The most glaring (or made to be so) highlight is the first point in the first page of the letter which reads, “...la don uwei u briew uba kyrteng Bah Sylvanus Sngi Lyngdoh” (There is a person whose name is Mr Sylvanus Sngi Lyngdoh). This statement offended a lot of people. (Late) ‘Mr’.Sylvanus Sngi Lyngdoh was a well-known Catholic Priest, theologian and writer who was also well versed in Khasi customs and practices. The description was seen as disrespect to the renowned personality particularly because he is no more. The HYC, Sohiong Circle did clarify that the use of ‘Bah/Rangbah’ is not disrespectful as Khasi men are respectfully addressed so. The clarification also stated that the neutral prefix is not to give a communal colour to the issue. This seems unconvincing as in the ‘Signature of the person who performed the Tang Jait’ the initial ‘Fr.’ is clearly visible beside the seal of the institution he was a member of. Apart from it the tone of the letter sounds communally suspect. The HYC, Sohiong Circle might have discredited itself.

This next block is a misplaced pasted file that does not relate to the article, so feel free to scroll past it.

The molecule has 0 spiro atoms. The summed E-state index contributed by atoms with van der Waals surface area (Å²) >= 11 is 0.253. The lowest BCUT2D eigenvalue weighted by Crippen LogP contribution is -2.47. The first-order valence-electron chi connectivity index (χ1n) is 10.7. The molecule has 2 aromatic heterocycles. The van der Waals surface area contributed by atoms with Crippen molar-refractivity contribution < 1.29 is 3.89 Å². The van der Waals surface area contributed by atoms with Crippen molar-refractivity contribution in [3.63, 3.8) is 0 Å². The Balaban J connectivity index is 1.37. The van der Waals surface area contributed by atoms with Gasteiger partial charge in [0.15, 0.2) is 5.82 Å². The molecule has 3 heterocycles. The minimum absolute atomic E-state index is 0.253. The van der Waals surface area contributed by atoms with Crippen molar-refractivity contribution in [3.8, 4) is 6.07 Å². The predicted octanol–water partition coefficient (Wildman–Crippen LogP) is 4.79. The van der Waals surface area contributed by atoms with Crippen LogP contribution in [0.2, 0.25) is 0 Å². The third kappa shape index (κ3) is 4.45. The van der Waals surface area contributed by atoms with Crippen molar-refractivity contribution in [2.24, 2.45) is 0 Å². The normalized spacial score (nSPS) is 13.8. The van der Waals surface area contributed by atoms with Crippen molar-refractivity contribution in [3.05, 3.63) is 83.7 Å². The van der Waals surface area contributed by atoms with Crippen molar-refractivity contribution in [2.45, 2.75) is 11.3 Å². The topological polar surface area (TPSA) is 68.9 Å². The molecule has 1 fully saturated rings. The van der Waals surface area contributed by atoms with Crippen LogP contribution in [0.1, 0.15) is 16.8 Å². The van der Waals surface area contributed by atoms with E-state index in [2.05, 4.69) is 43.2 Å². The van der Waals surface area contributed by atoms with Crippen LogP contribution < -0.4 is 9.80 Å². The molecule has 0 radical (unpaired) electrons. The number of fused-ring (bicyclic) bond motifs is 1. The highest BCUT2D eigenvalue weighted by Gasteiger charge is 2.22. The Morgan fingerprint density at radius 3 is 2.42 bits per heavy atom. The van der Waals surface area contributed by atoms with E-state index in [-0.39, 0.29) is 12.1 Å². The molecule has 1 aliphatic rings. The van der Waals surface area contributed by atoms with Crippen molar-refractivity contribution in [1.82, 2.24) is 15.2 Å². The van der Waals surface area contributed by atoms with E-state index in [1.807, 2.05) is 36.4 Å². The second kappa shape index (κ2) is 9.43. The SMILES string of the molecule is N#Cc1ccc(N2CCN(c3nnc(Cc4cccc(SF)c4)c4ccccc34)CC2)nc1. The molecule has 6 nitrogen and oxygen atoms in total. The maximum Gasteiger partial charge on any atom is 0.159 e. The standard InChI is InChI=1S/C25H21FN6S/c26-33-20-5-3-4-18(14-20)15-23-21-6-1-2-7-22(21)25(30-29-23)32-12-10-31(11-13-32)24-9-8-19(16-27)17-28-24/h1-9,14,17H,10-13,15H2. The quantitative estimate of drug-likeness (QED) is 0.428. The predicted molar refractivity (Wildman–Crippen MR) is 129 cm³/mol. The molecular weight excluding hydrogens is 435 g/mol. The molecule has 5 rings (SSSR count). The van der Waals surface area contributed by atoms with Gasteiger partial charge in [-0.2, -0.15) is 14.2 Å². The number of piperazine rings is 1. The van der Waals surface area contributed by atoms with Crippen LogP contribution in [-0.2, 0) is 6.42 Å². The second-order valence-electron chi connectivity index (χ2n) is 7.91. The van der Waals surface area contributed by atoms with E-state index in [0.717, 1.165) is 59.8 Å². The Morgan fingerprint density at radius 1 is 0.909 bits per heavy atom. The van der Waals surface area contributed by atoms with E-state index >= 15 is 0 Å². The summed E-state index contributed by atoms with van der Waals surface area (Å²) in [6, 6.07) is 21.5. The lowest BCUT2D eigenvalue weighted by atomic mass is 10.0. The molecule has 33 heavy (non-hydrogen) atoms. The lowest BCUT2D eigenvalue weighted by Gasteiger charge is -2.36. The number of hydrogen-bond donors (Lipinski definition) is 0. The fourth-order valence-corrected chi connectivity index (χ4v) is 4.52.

One important note worth remembering in life is that every story has two sides just like a coin. Even when things appear crystal clear there may be a clearer side. The photo copies in the RTI clearly indicated that the gentlemen are ‘Adivasi’, ‘Rajbongshi’ and‘Nepali’. But unfortunately they are only appendixes. Other documents that matter testify otherwise. A deeper dig would have saved all the blushes. An investigation would have spared the uncalled-for animosity and unpleasant verbal exchanges, online and offline.